The US space program is in the midst of a historic revolution. The White House's plan to hand over low Earth orbit activities to the rising US commercial space sector and focus the agency on far ranging exploration goals is a complete re-set of our space program.
In the last months, it was assaulted by forces trying to keep their post Apollo gravy train intact. The grass roots activists and supporters of what I call the Frontier movement in both parties fought back and stalled efforts by some members of the House and Senate to roll back the president's plans in an amazing demonstration of the coming of age for a movement now almost 30 years old.
This fight is between the old NASA aerospace industrial complex and those who see space as a place rather than a program. It is led by a new generation of space entrepreneurs and commercial firms taking on what used to be government roles in space while also developing whole new industries including tourism, hotels, private laboratories and eventually even energy production, space manufacturing and mining of resources. All of which are designed to do one thing, allow us to live and settle on this new frontier.
Rather than the old way of having to pick a single program, destination or set of technologies as a national goal and have that goal reached (or not) by government employees and then abandoned for the next one, the Frontier movement is about being able to reach any destination, develop new and amazing technologies that will let us not only explore them, but travel to them, stay where we go, harvest the resources we discover there, and make of many of them new homes for humanity, using a shared set of capabilities and infrastructure with each element of our society contributing to the whole by doing what it does best.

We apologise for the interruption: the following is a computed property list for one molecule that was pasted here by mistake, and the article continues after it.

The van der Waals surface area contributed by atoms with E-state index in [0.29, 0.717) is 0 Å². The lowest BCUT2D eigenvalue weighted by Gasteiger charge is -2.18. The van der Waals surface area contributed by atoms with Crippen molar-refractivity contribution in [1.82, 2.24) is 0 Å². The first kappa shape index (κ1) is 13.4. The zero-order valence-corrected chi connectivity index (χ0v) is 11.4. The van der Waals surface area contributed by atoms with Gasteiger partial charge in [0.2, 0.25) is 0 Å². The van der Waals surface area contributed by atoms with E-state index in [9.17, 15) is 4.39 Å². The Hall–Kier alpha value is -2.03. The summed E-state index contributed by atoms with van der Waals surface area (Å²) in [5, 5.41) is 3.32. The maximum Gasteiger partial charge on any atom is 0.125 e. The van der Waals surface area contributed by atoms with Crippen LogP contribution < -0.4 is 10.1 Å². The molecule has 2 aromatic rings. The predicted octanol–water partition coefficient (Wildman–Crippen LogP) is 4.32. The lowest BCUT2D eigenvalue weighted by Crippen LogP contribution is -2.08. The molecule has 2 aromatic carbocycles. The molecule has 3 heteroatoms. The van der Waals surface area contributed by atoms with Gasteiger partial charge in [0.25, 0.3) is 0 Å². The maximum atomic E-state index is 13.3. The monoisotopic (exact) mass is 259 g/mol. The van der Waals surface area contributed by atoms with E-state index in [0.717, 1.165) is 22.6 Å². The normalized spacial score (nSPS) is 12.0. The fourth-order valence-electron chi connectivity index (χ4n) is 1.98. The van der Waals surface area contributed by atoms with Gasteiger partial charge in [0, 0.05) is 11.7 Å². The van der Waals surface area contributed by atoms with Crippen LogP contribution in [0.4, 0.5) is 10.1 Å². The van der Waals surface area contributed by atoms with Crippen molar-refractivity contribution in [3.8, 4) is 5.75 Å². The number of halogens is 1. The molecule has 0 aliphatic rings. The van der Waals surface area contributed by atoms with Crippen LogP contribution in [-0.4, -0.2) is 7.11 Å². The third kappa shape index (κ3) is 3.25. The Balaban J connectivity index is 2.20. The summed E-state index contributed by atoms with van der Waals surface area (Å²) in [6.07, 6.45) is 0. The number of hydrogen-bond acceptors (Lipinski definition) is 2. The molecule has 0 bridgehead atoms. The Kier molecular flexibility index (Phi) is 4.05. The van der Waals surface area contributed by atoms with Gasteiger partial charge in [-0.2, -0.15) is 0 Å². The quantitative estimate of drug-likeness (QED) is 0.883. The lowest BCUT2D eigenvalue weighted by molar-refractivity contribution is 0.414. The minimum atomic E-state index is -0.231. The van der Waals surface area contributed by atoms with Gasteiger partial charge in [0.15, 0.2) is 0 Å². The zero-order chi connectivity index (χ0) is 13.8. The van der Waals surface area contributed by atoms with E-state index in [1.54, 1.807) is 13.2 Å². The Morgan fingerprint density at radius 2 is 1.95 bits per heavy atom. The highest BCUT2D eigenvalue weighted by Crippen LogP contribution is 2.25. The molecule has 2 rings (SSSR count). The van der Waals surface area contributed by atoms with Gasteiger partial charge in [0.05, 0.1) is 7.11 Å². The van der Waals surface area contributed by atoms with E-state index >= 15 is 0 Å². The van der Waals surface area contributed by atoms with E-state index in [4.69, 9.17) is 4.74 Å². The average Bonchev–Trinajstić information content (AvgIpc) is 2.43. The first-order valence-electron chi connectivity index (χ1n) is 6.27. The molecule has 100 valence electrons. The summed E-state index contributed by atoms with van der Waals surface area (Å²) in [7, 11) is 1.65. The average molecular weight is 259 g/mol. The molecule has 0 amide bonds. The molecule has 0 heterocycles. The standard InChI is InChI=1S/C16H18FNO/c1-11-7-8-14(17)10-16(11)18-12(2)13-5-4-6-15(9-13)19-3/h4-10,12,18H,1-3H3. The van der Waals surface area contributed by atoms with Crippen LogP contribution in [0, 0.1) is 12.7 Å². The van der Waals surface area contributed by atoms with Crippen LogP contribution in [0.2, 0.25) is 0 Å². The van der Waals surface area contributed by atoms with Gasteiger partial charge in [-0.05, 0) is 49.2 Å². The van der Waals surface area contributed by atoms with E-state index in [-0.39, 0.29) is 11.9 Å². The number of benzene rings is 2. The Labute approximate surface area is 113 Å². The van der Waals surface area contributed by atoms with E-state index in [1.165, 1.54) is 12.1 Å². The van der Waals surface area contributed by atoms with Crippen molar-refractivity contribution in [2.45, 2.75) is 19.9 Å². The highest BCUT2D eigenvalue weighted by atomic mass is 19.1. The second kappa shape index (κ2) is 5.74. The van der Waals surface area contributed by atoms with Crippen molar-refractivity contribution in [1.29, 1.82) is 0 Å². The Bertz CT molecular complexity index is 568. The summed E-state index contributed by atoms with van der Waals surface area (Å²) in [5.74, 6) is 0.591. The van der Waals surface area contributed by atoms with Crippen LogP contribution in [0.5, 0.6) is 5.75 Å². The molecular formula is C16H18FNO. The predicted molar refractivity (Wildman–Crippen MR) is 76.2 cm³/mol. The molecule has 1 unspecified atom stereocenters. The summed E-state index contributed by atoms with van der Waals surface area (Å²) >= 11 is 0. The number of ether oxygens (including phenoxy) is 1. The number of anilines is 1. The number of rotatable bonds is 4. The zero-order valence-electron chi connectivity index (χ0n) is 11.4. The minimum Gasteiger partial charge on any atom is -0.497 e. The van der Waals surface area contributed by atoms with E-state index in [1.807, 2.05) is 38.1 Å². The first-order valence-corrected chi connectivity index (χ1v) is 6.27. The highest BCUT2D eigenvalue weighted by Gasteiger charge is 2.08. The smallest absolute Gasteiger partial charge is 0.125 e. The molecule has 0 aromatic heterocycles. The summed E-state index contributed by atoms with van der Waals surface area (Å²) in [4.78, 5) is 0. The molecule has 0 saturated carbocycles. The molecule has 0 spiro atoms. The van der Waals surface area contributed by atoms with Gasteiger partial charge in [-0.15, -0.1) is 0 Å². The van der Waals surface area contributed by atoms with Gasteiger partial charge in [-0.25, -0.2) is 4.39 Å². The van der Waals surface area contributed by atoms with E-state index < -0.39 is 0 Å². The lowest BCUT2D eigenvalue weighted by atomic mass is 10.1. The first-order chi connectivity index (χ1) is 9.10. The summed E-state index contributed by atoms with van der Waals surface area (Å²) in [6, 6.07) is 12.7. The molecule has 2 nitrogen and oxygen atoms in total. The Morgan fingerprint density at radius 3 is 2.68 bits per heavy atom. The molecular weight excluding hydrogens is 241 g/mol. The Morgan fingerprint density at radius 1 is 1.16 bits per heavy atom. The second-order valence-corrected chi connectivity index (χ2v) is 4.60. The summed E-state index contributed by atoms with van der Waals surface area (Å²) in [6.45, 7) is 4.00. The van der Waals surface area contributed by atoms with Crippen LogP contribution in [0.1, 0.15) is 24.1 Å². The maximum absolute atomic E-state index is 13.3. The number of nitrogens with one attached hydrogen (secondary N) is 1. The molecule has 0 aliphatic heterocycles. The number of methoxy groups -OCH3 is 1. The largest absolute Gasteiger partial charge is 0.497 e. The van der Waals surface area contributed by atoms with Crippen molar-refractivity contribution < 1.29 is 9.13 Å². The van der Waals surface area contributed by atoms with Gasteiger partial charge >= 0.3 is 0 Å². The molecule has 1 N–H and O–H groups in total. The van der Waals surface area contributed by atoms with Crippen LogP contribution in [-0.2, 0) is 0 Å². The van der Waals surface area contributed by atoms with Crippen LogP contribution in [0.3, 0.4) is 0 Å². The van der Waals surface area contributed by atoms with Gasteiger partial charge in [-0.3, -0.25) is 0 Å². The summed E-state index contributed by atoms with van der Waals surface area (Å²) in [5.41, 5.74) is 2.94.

Although some with their heads stuck in the sand of past times can't see it, it is a positive change, a true shift in the concept of how and why we explore space. But it need not be a battle between science and human exploration, or government exploration and private commercial plans. By simply re-defining the relationship and overall goals between these two areas of our society, we will be able to throw open the doors to space in a way dreamed of only in the worlds of science fiction, a way forward which will literally change the shape of human civilization in the decades and centuries to come.
I first came up with this concept a few years ago, to help me simplify in my own mind the relationship between NASA and the potential civilian space activities needed to accomplish this task. Popular Science picked up on it and since then it has slowly begun to take hold in our field. Perhaps by using it, you too can understand what this revolution is about, and how we might just be on the "edge" of something truly incredible.
In the "Frontier Model," the Earth sits at the center of an expanding bubble of life. In this admittedly human centric view, the universe is broken down into two main areas. Inside the bubble is the "Near Frontier" -- the outer edge being where life has perhaps not yet taken hold, but has at least begun to probe. Outside of the bubble is the "Far Frontier," which includes the universe (any place humans have not yet been). If one is to gauge the edge of this bubble by where humans have actually been or visited in person, then the Moon represents that edge. Keep in mind, it is a bubble, and it is (or should be) expanding.